By Meteor Blades
The Johns Hopkins Iraq mortality study published in the Lancet has, as was expected three seconds after it was announced, stirred the rightwing to argue against there being a bloodbath in Iraq, or at least, if there is one, it’s far smaller than the researchers claim, and besides, Saddam was worse. Fortunately, there are some good discussions examining the naysayers’ claims, as well as Lancet’s.
At Deltoid, Tim Lambert, who did an exquisite job of debunking objections when the previous Iraq mortality study was published in Lancet two years ago, is on the job again, dicing several bits of nonsense:
Yes, the media hasn't reported that many deaths in Iraq. But they don't have reporters every or even most places, so it's certain that most deaths go unreported in the media.Jay Redding offers
If the death toll were really that high, there would be massive refugee outflows from Iraq. We're seeing some of that, but nowhere near as much as those figures would suggest. Furthermore, the same group predicted 100,000 dead in the first year of the war (releasing their figures near the 2004 elections, again for political gain) -- now they want to argue that an addition 550,000 have died in the subsequent two years? That argument doesn't even pass the smell test.
Well, there has been massive refugee outflow And they do argue that the death rate has gone way up since the first study. But this increase seems well supported by all other indicators of violence in Iraq.
Even Kenneth Pollack, for whom the term ”warmonger” can in no way be considered hyberbole, concedes in the latest The Atlantic that the conflict he lobbied for has created an immense and growing refugee problem. Some 700,000 Iraqis have fled to Jordan, as many as 40,000 to Lebanon, 450,000 to Syria, 54,000 to Iran, perhaps 13,000 to Kuwait and unknown numbers to Saudi Arabia and Turkey. The very rough total: 1.25 million, 5% of the population. Like having 15 million Americans begging for food and shelter in Canada, Mexico and Jamaica.
Within Iraq, the International Commission for Migration puts the number of internally displaced Iraqis at 190,000 since February, with new displacements now running 9000 a week, all due to the violence.
Daniel Davies at Crooked Timber weighs in with an in-house warning not to regurgitate rightwing talking points about the mortality study, to wit:
2. When someone dies, you get a death certificate from the hospital, morgue or coroner, in your hand. This bit of the death infrastructure is still working in Iraq. Then the person who issued the death certificate is meant to send a copy to the central government records office where they collate them, tabulate them and collect the overall mortality statistics. This bit of the death infrastructure is not still working in Iraq. (It was never great before the war, broke down entirely during the year after the invasion when there was no government to send them to and has never really recovered; statistics agencies are often bottom of the queue after essential infrastructure, law and order and electricity). Therefore, there is no inconsistency between the fact that 92% of people with a dead relative could produce the certificate when asked, and the fact that Iraq has no remotely reliable mortality statistics and quite likely undercounts the rate of violent death by a factor of ten.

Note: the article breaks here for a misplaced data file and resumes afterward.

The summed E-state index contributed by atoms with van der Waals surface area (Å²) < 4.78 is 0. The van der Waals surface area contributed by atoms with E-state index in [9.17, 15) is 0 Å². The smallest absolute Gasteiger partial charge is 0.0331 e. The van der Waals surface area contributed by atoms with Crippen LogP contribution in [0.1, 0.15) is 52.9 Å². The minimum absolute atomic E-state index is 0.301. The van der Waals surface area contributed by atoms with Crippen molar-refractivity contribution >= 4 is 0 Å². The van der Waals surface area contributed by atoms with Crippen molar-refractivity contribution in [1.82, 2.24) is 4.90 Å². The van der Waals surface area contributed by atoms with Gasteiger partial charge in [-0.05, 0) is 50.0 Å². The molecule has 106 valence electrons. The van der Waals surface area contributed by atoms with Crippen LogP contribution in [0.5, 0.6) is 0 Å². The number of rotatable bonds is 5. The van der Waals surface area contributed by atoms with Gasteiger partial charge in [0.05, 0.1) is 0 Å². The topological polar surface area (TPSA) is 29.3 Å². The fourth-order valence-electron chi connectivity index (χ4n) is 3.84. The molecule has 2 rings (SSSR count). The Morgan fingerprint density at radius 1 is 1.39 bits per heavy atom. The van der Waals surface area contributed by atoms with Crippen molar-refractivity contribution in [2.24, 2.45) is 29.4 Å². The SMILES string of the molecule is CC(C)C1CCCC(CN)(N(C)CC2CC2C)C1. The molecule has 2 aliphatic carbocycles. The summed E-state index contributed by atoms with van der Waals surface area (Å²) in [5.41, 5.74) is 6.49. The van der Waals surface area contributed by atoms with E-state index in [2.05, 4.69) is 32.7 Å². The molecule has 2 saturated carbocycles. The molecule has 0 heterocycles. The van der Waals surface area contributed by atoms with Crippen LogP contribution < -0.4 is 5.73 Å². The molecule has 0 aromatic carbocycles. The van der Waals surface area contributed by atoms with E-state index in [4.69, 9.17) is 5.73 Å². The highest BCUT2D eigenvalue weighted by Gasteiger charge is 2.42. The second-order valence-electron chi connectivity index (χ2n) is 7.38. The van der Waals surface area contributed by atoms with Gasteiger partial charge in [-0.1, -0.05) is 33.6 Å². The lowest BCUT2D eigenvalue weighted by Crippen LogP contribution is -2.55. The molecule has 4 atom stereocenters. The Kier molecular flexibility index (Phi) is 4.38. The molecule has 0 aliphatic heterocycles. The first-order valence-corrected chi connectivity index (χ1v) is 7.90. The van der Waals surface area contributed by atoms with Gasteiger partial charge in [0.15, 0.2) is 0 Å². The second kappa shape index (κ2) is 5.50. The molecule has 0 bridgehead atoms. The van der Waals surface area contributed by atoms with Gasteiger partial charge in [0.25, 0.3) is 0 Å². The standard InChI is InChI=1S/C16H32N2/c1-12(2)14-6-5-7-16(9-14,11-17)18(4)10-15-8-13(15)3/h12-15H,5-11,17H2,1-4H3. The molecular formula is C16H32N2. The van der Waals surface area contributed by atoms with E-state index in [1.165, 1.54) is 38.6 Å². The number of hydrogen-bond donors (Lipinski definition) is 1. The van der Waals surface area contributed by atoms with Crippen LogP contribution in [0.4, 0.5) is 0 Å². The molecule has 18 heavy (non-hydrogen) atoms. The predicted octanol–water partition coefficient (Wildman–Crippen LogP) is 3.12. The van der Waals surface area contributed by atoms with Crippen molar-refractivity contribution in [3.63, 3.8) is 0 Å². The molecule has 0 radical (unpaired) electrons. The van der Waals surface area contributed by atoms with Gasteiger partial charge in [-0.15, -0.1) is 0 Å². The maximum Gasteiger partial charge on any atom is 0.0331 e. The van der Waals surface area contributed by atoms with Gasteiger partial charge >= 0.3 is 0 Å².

And the inimitable Billmon tackles the subject of head-on with one of his seamless essays, Catching Up With Saddam:
Or, if you prefer to use more "conservative" estimates for both:
• Saddam: 31,250 deaths a year (750,000 divided by 24)
• Cheney Administration: 87,500 deaths a year (350,000 divided by four)
But that makes the comparison look even worse.
We also shouldn't forget that Hussein has a line drawn under his column in the record books. Shrub and company do not. The civil war they have helped unleash in Iraq could last for a long, long time.
It may not seem fair to blame the Cheneyites collectively and personally for all those deaths -- after all, the insurgents, and the Shi'a death squads and Al Qaeda in Iraq and even the Kurdish peshmerga have killed more, and usually killed more heinously, than the U.S. military. But those parties wouldn't have had the opportunity to do their worst if Shrub hadn't already done his. That's the problem with wars of choice: Leaders who start them have to take responsibility for the consequences: good, bad or indifferent.
Of course, taking responsibility, holding themselves accountable for the consequences, is what BushCheneyRumsfeld have no bloody intention of doing. Ever.